Authorities move towards social distancing strategies to mitigate spread of COVID-19
During a press briefing Thursday afternoon, Pitkin County Public Health Director Karen Koenemann said she viewed the response to COVID-19 and efforts to mitigate its spread as an approach to three components:
1: Screen and test people who may be at risk for COVID-19 and make sure they are receiving the appropriate care.
2: Trace ‘suspected positive’ cases to make sure public health and epidemiology officials understand who interacted with whom, which also includes quarantine and isolation cases.
3: Move to implement social distancing processes and practices.
This third prong has not yet been much discussed publicly, Koenemann says, but local governments are moving from a COVID-19 containment response to a community mitigation response through strategies such as social distancing as more of suspected positive cases are confirmed.
“We really want to be aggressive in our social distancing practices,” Koenemann said of Pitkin, Eagle, Garfield and Summit counties in particular.
Late Thursday evening, public health officials in all of those counties implemented more aggressive social distancing practices, issuing a public health order that goes into effect immediately, according to press releases.
The ordinance for the counties of Pitkin, Eagle and Garfield prohibits events of more than 50 people, defining an event as “a gathering for commercial, social or recreational activities”, including concerts, festivals, assemblies, events. conventions, sporting events and fundraisers. In Summit County, all city and county sponsored events that meet this definition have been canceled, and health officials have made recommendations to those who host private events.
An event does not include restaurants, as long as the restaurants meet social distancing requirements or activities that “are predominantly individual or take place in small groups or non-group settings,” such as workplaces and skiing.
“These actions are the most available and effective tools to help slow the spread of the virus in our community,” said a press release. “By slowing the spread, we have a chance to protect our family, friends and neighbors who are at risk of serious illness. ”
Social distancing is described by the Colorado Department of Public Health and Environment as a “recommended limitation on physical contact” with other people. It can be applied voluntarily by individuals or organizations, or formally implemented during a public health emergency by a specific community or region.
The department explains that social distancing can be as simple as maintaining a distance of 6 feet from other people and not shaking hands, or more restrictive like staying home and avoiding public spaces.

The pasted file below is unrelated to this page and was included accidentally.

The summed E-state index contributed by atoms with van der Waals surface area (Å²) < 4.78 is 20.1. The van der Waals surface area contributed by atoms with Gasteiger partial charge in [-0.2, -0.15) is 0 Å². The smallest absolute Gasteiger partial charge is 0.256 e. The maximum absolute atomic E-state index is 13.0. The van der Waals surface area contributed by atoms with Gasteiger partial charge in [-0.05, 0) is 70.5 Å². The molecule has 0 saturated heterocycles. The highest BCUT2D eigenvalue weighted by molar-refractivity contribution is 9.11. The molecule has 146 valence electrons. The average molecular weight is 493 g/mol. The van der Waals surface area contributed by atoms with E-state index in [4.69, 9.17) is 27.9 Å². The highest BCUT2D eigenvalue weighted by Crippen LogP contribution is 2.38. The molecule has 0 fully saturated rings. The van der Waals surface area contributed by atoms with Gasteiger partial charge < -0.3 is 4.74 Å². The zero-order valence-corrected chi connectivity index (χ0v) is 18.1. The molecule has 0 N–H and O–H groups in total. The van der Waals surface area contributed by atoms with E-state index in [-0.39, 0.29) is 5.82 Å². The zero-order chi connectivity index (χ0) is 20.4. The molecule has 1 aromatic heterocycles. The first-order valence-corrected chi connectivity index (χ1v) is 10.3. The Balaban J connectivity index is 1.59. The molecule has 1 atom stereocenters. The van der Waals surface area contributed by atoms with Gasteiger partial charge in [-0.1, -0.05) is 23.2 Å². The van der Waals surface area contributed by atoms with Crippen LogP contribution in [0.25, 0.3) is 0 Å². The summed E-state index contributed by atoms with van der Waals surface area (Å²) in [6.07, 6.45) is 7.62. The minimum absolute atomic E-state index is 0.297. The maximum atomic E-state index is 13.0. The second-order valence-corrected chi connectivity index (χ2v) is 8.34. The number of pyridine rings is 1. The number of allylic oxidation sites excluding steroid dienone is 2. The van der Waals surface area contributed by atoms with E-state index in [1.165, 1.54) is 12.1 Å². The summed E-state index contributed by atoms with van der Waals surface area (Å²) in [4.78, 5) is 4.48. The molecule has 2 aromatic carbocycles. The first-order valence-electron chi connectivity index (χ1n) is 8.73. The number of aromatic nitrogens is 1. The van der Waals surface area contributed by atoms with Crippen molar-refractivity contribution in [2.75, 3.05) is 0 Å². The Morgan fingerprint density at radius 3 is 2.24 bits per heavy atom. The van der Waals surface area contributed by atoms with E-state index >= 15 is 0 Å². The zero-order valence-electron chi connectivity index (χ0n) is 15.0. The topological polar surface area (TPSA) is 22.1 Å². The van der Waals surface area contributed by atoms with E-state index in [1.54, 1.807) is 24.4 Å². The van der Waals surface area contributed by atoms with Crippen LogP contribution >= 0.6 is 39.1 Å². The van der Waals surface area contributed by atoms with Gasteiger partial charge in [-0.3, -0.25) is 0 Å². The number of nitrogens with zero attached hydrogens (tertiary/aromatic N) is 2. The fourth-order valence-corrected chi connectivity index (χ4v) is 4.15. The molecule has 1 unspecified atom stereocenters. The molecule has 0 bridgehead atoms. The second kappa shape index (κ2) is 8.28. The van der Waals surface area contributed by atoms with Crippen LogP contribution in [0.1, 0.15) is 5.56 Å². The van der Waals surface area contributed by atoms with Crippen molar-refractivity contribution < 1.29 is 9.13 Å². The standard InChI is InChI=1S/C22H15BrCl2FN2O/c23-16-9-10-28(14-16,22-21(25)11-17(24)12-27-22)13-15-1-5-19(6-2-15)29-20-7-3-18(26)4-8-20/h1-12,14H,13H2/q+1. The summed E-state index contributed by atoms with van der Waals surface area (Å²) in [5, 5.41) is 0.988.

The Centers for Disease Control and Prevention includes social distancing as a potential mitigation activity that can be implemented in various public places when there is a minimal to moderate level of community transmission or impact of COVID-19, listing different social distancing measures for different parameters.
The measures typically include reducing large gatherings and internal and external mixing or interactions between people, and putting in place short-term closures if necessary, the CDC website says.
Koenemann said public health officials are prioritizing protecting people at higher risk of severe or fatal cases of COVID-19, including people 60 years and older and with pre-existing or chronic health conditions ; and first responders and healthcare workers, as they are critical to COVID-19 mitigation and response.
To help protect these people and because community spread “is the next step,” Koenemann said the county is moving towards promoting social distancing and more generalized preventative guidelines instead of following specifics and links towards individual “presumed positive” cases of COVID-19.
“I don’t think we want to forget that everyone here, everyone in our community, may be empowered to take their own actions, and so that includes all the basics and things that we’ve talked about in regards to the hand washing, staying home when you are sick and what organizations can do to support their workers, ”said Koenemann.
“I think we just want to recognize that this is a community response at this point and that everyone has a role to play, from the individual to the organization, to public health and the first. stakeholders. I really want to make it clear that we’re all in the same boat right now. “
Jill Ryan, executive director of the Colorado Department of Public Health and Environment, expressed similar thoughts on Thursday about the evolution of the state’s response to the spread of COVID-19, saying it is also directs towards more general community mitigation.
Ryan said the department is asking the most vulnerable populations not to attend social gatherings and that the state is focused on slowing the spread through strategies such as social distancing to both avoid social disruption and prevent Colorado’s medical systems from being overwhelmed by high numbers of COVID -19 cases and hospitalizations all at once.
“We don’t want everyone to be sick at the same time. … This is where the social distancing measures that we’re starting to see can be really effective, ”Ryan said Thursday. “As we begin to see the spread of this disease increase exponentially across the state, there will be a time when we can no longer trust the tests, people will just have to stay home when they are sick.” . “
This story is from AspenTimes.com.